For the actual code I used, I will also attach it to this post just in case *note that I did play around with the delay function but it still did the same thing* (Noticed something weird tho, the actual servo "thought" it moved all the way to 50 when in fact, -MECHANICALLY- it didn't, did you notice the same thing?)


Code: [Select]
#include <Servo.h>                         //Including the servo Library


int pos = 0;                                 // Variable to store the servo position
int servoPin = 9;                          // Servo is hooked to pin 9
int servoDelay = 25;                    // 25 millisecond delay after each servo write
int Cpos = 0;                               // Variable to store Current Servo position for Vince

Servo Servotest;                           // Creating the servo object.


void setup()
{
  Serial.begin(9600);
  Servotest.attach(servoPin);              // Attaches the servo to pin servoPin, which should be pin 9
}


void loop() {

  Serial.print("Where would you like the Servotest? "); //prompt me for position
  Serial.println(" ");
 
  while (Serial.available() == 0) {     //wait for my input
  }
  pos = Serial.parseInt();                 //read input into position                 
  {
    Serial.println(" ");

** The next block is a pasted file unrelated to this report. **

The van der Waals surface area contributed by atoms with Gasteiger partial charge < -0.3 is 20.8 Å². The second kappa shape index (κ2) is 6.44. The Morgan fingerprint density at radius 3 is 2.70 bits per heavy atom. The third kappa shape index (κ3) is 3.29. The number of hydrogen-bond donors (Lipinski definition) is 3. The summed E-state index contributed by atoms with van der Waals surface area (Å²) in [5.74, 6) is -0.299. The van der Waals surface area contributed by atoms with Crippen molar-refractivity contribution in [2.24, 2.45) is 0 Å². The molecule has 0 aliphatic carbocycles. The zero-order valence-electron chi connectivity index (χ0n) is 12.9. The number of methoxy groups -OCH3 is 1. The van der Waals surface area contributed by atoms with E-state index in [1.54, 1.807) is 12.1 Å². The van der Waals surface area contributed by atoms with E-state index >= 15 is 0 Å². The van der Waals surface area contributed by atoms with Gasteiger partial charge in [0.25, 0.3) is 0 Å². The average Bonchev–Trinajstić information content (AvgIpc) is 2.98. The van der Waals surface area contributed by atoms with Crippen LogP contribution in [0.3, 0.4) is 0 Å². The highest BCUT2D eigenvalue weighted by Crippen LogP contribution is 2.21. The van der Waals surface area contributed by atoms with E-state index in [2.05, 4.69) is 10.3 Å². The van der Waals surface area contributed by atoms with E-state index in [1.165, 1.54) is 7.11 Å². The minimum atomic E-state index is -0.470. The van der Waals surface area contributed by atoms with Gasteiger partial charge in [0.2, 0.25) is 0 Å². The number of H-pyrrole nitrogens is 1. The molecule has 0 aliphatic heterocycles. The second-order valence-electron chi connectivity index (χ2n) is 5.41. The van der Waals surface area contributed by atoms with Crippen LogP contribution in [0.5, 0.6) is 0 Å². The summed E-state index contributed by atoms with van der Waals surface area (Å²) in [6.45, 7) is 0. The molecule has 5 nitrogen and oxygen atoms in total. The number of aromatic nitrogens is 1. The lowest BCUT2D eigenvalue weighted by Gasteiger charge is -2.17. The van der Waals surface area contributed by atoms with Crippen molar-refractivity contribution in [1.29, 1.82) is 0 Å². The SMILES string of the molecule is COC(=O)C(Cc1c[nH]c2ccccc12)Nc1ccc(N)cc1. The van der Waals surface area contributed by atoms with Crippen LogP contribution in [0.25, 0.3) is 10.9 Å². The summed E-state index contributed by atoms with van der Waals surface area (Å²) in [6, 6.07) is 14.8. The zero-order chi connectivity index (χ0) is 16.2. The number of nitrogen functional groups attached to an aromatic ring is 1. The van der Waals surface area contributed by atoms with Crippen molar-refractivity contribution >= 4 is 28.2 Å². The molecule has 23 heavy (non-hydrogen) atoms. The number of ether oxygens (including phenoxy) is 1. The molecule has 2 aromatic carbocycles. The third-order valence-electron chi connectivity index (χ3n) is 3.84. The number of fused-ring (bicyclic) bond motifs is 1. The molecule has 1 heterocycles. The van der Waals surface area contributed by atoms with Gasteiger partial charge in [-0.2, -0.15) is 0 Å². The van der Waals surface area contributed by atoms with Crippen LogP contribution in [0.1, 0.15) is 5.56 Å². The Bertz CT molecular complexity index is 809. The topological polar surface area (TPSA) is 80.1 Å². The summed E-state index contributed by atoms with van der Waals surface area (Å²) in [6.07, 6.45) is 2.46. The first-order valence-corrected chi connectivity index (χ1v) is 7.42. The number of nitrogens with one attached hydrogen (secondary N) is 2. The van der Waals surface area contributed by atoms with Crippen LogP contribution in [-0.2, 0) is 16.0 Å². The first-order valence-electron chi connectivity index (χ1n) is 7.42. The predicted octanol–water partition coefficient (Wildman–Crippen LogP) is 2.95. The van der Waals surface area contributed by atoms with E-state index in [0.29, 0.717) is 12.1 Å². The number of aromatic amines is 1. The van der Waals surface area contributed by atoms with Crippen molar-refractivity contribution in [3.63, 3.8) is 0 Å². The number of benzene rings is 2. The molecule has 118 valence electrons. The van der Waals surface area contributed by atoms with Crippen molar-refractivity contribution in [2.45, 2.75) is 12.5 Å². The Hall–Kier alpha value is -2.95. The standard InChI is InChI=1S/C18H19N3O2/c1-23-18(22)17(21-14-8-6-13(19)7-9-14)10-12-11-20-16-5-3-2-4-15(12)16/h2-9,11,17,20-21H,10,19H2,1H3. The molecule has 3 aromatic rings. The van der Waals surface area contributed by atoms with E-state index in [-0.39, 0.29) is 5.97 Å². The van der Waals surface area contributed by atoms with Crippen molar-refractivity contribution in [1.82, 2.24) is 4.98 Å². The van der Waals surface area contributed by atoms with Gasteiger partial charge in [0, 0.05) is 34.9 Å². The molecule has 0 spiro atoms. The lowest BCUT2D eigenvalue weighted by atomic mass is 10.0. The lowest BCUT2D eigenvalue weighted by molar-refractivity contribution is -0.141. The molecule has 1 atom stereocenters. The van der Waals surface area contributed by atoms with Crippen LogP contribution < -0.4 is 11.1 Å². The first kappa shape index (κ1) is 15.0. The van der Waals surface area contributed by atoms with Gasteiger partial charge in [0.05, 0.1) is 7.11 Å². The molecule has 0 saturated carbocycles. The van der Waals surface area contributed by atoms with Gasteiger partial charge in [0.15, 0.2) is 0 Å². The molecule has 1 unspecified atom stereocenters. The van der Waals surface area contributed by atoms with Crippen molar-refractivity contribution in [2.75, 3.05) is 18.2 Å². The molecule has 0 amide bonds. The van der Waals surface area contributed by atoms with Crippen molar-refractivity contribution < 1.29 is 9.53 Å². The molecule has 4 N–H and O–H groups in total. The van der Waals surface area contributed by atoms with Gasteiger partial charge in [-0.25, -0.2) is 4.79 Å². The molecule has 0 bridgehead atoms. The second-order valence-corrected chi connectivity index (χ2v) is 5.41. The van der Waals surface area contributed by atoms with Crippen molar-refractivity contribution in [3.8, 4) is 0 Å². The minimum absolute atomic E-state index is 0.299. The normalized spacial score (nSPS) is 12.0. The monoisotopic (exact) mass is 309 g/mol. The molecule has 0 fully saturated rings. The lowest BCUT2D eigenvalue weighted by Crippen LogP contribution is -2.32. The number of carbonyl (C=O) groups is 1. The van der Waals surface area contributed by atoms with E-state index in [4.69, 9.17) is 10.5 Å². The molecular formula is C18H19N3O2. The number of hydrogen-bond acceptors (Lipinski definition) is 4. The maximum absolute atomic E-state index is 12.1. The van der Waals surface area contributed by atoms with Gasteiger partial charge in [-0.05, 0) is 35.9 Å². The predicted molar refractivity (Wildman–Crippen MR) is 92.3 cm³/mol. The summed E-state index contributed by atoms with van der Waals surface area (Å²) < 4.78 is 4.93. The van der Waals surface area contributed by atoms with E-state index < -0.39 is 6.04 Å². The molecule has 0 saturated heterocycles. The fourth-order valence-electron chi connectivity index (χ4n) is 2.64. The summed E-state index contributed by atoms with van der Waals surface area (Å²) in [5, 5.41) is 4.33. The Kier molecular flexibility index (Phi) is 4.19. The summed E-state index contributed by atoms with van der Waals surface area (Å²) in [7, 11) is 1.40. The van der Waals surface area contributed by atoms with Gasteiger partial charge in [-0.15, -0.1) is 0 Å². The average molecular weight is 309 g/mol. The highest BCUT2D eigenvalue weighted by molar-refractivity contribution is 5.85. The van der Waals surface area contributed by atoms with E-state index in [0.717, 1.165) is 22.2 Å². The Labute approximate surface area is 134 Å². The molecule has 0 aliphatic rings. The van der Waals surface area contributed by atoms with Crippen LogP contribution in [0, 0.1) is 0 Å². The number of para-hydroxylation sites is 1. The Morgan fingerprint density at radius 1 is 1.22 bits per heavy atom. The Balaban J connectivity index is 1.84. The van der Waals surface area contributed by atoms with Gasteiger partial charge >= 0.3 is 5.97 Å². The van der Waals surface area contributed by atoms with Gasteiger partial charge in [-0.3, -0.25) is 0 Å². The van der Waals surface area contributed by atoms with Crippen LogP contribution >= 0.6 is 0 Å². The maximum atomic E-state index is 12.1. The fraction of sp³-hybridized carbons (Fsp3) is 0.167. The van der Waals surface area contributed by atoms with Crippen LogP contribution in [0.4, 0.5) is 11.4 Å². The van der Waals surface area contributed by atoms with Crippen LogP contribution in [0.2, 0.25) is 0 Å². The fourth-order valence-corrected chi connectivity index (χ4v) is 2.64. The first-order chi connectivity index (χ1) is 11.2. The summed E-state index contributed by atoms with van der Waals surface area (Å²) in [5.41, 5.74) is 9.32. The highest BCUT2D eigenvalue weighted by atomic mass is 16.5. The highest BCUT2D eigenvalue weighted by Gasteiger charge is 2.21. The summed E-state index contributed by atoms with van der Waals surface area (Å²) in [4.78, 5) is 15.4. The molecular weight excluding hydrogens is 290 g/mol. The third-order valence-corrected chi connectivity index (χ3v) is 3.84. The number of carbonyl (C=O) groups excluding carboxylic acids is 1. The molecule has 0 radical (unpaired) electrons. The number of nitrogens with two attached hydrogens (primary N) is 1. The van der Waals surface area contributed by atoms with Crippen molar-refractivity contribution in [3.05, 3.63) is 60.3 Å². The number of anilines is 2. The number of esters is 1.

Cpos = Servotest.read();
    Serial.print("Current Servo position for Vince = ");   
    Serial.println(Cpos);
    Servotest.write(pos);                  //set servo position to pos
    delay(servoDelay);                     // waits 15ms for the servo to reach the position, played around a lot with this value slipstick.
    Serial.println(" ");
    Serial.print("Desired position for Vince = ");   
    Serial.println(pos);
    Serial.println(" "); 
  }
}

slipstick

Servo.read() doesn't tell you "where the servo thinks it is". It just returns the last command that was sent to the servo. There's no actual position feedback from the servo itself.

Steve

xtrasback

oops .. ! I looked up real quick at the reference and assumed, my bad. :-[
Well, that would explain why it wanted to start from 50 when in fact it wasn't anywhere near it ! 

hah thank you Steve.

I feel somewhat guilty for wasting so much time on a cheap Chinese servo, but hey at least I'll learn a thing or two about this whole ordeal along the way and that's why I keep at it.